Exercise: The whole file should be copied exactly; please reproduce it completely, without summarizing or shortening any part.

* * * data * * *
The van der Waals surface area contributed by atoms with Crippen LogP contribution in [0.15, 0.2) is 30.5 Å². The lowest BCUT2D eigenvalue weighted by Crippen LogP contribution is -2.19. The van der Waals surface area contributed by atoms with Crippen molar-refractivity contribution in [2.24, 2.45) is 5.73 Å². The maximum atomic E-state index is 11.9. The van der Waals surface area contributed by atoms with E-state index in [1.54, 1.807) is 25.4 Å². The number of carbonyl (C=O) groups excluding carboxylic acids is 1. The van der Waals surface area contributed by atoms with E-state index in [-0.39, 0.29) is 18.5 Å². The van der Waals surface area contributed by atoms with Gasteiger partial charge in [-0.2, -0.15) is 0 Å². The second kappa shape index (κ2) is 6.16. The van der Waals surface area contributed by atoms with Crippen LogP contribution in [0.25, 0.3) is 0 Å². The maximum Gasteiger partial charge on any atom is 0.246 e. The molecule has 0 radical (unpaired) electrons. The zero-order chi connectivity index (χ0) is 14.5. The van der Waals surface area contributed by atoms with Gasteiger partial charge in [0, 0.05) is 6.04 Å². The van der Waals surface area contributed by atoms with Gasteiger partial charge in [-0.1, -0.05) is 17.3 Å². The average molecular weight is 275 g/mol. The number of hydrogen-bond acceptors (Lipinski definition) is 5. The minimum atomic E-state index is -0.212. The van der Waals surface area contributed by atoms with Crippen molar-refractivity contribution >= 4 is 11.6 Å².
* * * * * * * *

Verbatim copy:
The van der Waals surface area contributed by atoms with Crippen LogP contribution in [0.15, 0.2) is 30.5 Å². The lowest BCUT2D eigenvalue weighted by Crippen LogP contribution is -2.19. The van der Waals surface area contributed by atoms with Crippen molar-refractivity contribution in [2.24, 2.45) is 5.73 Å². The maximum atomic E-state index is 11.9. The van der Waals surface area contributed by atoms with E-state index in [1.54, 1.807) is 25.4 Å². The number of carbonyl (C=O) groups excluding carboxylic acids is 1. The van der Waals surface area contributed by atoms with E-state index in [-0.39, 0.29) is 18.5 Å². The van der Waals surface area contributed by atoms with Gasteiger partial charge in [-0.2, -0.15) is 0 Å². The second kappa shape index (κ2) is 6.16. The van der Waals surface area contributed by atoms with Crippen LogP contribution in [0.25, 0.3) is 0 Å². The maximum Gasteiger partial charge on any atom is 0.246 e. The molecule has 0 radical (unpaired) electrons. The zero-order chi connectivity index (χ0) is 14.5. The van der Waals surface area contributed by atoms with Gasteiger partial charge in [0, 0.05) is 6.04 Å². The van der Waals surface area contributed by atoms with Gasteiger partial charge in [-0.1, -0.05) is 17.3 Å². The average molecular weight is 275 g/mol. The number of hydrogen-bond acceptors (Lipinski definition) is 5. The minimum atomic E-state index is -0.212. The van der Waals surface area contributed by atoms with Crippen molar-refractivity contribution >= 4 is 11.6 Å².